The last of the three US House committee health reform bills has been approved and would authorize the federal government to negotiate prices for the Medicare prescription drug plan.

The Energy and Commerce Committee’s final mark-up of America’s Affordable Health Choices Act (HR 3200) was approved last Friday night (July 31) on a 31-28 vote after two weeks of tough negotiations. At the last minute, an amendment was approved which would allow Medicare, the federal health insurance programme for seniors and disabled people, to negotiate prices with manufacturers for drugs supplied through the scheme’s prescription drug plan (Part D).

The 2003 Medicare Modernization Act (MMA), which created Part D and was passed under a Republican Congress, actively prohibits the Secretary for Health and Human Services (HHS) from becoming involved in pricing deals with drugmakers, stipulating that such negotiations should be conducted by insurers and their agents only.

Another major feature of the agreed bill is the establishment of a public health insurance plan with payment rates based on negotiations between the HHS Department and providers, and which would operate a drug formulary to curb costs. This initiative was included on the insistence of the Committee’s seven “Blue Dogs” – members of a fiscally conservative Democratic coalition.

“Blue Dogs believe fundamental reform of our health care system is needed to control rising health care costs, increase quality and value, and improve access to coverage and care. Comprehensive health care reform must be deficit-neutral and bend the cost curve in the long run. We also believe health care reform must preserve patient choice of provider and maintain competition within the marketplace,” said Coalition spokeswoman Rep Stephanie Herseth Sandlin.

But the Pharmaceutical Research and Manufacturers of America (PhRMA) has attacked the final approved House bill, describing it was “well-intentioned” but “a step in the wrong direction. “

If its provisions pass, the federal government “will wind up rationing health care and dictating what medicines doctors can prescribe to their patients. This may well prevent patients from gaining access to the critically important medicines they need to fight diseases such as cancer, diabetes and heart disease,” warned PhRMA vice president Ken Johnson.

“Even the Congressional Budget Office has said that government negotiation of Medicare Part D prices would save little, if any, money,” says the industry group, and it points to the policy deal agreed by the industry with the White House and the Senate Finance Committee in June which, it says, will provide $80 billion in “meaningful” cost-savings over 10 years. But the Energy and Commerce Committee chairman, Representative Henry Waxman, has pointed out this initiative was agreed purely between the White House and the Senate panel, and has not involved the House in any way.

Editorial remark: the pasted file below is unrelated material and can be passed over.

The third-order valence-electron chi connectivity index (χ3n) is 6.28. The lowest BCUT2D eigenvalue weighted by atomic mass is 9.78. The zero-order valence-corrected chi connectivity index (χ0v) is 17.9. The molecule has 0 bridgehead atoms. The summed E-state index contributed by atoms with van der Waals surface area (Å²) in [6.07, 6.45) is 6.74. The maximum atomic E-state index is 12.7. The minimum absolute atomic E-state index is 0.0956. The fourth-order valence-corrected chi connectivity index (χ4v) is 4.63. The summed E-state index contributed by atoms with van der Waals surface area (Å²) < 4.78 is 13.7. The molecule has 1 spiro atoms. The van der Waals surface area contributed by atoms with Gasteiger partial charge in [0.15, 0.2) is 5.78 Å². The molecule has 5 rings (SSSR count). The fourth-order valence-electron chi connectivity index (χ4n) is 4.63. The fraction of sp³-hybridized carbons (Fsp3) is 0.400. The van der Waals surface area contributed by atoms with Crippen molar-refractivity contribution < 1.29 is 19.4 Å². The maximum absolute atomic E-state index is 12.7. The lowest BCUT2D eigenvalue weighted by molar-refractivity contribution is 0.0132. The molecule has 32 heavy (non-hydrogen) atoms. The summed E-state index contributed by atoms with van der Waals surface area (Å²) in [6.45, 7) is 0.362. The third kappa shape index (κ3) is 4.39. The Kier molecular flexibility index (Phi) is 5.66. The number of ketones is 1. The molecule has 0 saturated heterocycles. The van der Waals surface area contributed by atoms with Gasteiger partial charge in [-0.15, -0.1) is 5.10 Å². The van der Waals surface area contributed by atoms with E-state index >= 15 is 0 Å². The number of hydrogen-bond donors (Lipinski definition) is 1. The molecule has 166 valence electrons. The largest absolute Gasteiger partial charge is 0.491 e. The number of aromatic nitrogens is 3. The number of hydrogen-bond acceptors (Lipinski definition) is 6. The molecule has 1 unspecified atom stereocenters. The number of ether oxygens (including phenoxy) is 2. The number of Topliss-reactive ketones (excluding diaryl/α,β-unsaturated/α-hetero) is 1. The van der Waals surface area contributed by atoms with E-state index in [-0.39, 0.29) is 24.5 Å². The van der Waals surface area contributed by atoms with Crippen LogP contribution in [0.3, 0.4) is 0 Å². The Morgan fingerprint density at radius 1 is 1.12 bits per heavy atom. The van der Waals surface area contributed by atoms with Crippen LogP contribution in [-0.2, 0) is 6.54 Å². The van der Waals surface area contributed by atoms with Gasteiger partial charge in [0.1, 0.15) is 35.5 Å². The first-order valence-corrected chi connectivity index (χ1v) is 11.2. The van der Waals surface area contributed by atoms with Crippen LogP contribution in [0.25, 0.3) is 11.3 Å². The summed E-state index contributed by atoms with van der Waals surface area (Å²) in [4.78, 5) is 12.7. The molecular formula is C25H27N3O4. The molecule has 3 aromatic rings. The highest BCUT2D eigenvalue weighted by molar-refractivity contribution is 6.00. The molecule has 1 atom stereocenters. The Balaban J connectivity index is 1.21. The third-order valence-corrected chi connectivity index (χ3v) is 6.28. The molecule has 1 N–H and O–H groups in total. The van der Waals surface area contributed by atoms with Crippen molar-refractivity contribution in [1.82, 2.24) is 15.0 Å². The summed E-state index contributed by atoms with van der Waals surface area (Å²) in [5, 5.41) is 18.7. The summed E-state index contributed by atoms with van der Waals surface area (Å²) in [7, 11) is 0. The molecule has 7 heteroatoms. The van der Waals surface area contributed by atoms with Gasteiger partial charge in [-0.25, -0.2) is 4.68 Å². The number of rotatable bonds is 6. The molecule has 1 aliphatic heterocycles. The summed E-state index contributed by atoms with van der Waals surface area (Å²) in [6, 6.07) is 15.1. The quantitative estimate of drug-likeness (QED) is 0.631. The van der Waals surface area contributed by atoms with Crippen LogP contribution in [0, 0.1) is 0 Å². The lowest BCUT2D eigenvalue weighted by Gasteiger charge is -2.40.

Finally, says PhRMA, the bill would hurt patients and kill jobs, as it “would effectively act as a tax increase by raising premiums for seniors" in the Medicare programme, "severely restrict patient access and choice and hurt an innovative sector that currently employs hundreds of thousands of workers. The result could mean significant job losses in the middle of a recession. In addition, the legislation allows broad override of protections for Medicare and Medicaid beneficiaries by unelected officials, with no chance for review,” the group claims.

Nevertheless, the agreement on the bill - which will now be merged with provisions reported by the House Committees on Ways and Means and Education and Labor for a planned vote by the full House in September - was described by Rep Waxman as “a historic moment for the House of Representatives and a defining moment for our country."

"It is a significant victory that all three committees in the House have worked together to pass comprehensive health reform legislation for all Americans. This bill will deliver the results the nation's health care system so desperately needs: lower costs, better quality, and broader coverage. I hope that when we return from recess, the House will act expeditiously to enact this bill into law,” he said.

- In 2007, two Democrat bills sought to overturn the MMA’s ban on federal government involvement in the negotiation of drug prices for Medicare. The House version, the Medicare Prescription Drug Price Negotiation Act (HR 4), would have required the HHS Secretary to have a negotiating role, while the Senate version would only “allow” such powers, although its sponsor, US Senate Finance Committee chairman Max Baucus claimed it would “untie [the Secretary’s] hands to help seniors.”